NEW YORK (AFP) - A long-time patron at a New York steak house chalked up a surprising addition to his final tab: US$100,000 (S$130,000), given to his favourite waitress and her niece.
Maureen Donohue-Peters, 53, got a call from a lawyer after Asian art collector Robert Ellsworth passed away, informing that her "something" had been left to her in his will.
"I said 'Oh my God!'. I did not expect anything. He's a very generous man, he's always been good to everybody," Donohue-Peters said about Ellsworth, a patron at Donohue's Steak House for more than half a century.
Ellsworth left US$100,000 to be split between Donohue-Peters and her 28-year-old niece Maureen Barrie, who also works at the steakhouse.
Donohue's is an institution in Manhattan's affluent Upper East Side.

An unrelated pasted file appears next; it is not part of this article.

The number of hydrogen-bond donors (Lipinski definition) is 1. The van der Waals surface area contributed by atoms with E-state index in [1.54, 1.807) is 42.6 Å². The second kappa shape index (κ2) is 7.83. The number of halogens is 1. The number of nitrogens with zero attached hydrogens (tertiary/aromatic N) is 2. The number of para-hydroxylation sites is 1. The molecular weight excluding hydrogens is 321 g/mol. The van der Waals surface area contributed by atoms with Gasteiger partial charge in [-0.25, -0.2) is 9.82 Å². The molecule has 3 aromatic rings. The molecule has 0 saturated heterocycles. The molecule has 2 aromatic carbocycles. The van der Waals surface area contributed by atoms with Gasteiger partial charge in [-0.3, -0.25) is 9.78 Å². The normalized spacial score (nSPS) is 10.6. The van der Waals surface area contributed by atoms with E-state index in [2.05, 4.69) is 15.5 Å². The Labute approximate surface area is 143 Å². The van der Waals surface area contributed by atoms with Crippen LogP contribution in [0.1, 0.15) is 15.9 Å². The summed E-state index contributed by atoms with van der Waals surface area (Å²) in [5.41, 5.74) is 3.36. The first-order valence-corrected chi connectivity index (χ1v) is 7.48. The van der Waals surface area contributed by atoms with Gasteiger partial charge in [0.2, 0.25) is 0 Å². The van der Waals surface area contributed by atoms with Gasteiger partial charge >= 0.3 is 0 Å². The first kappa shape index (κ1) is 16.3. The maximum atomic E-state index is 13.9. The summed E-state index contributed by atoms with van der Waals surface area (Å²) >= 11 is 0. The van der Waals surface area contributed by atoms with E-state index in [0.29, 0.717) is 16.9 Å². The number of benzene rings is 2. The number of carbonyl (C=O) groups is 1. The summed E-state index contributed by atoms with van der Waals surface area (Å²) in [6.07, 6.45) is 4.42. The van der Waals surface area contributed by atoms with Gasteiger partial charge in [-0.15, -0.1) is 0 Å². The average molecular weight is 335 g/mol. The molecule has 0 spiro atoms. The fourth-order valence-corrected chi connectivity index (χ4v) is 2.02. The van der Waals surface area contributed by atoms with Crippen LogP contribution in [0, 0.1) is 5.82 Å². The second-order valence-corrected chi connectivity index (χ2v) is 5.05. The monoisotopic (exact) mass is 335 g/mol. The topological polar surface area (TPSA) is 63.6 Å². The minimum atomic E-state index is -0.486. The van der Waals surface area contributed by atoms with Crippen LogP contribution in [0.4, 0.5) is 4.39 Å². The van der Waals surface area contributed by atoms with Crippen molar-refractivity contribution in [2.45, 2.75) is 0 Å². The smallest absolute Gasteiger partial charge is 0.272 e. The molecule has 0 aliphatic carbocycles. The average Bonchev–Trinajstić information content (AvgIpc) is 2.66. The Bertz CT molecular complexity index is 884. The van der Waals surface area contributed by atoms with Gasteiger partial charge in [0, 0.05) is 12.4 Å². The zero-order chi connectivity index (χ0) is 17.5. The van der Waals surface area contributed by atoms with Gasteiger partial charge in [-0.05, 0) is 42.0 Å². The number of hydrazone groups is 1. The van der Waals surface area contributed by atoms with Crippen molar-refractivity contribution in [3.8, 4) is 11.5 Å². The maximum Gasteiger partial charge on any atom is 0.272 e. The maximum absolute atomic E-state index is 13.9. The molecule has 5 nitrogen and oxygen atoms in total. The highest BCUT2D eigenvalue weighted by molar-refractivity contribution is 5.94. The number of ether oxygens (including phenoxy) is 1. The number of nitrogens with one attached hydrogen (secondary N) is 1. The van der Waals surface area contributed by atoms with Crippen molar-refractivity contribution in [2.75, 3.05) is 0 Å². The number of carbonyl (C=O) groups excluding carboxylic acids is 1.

Its darkened dining room, wood-panelled walls and red tablecloths hearken back to an earlier era in traditional American dining, and the restaurant draws a loyal customer base.
"It's a big extended family," Donohue-Peters said.
Ellsworth was a renowned collector and seller of Asian art with a penchant for generosity.
He donated some US$22 million worth of Asian paintings to the Metropolitan Museum of Art in 1986, according to local media. The New York Post estimated he had a fortune of around US$200 million.
The art collector was a customer at the steak house from the beginning, he befriended Donohue-Peters' father after the restaurant opened in 1950, the waitress said.
After that, Ellsworth dined at the restaurant religiously, eventually becoming close to Donohue-Peters when she took over in 2000, waiting tables at the same time.
"He had always a smile in his face. He always got the same food, same drink," Donohue-Peters said.
"I would give anything to have him back. No amount of money can replace him," she said.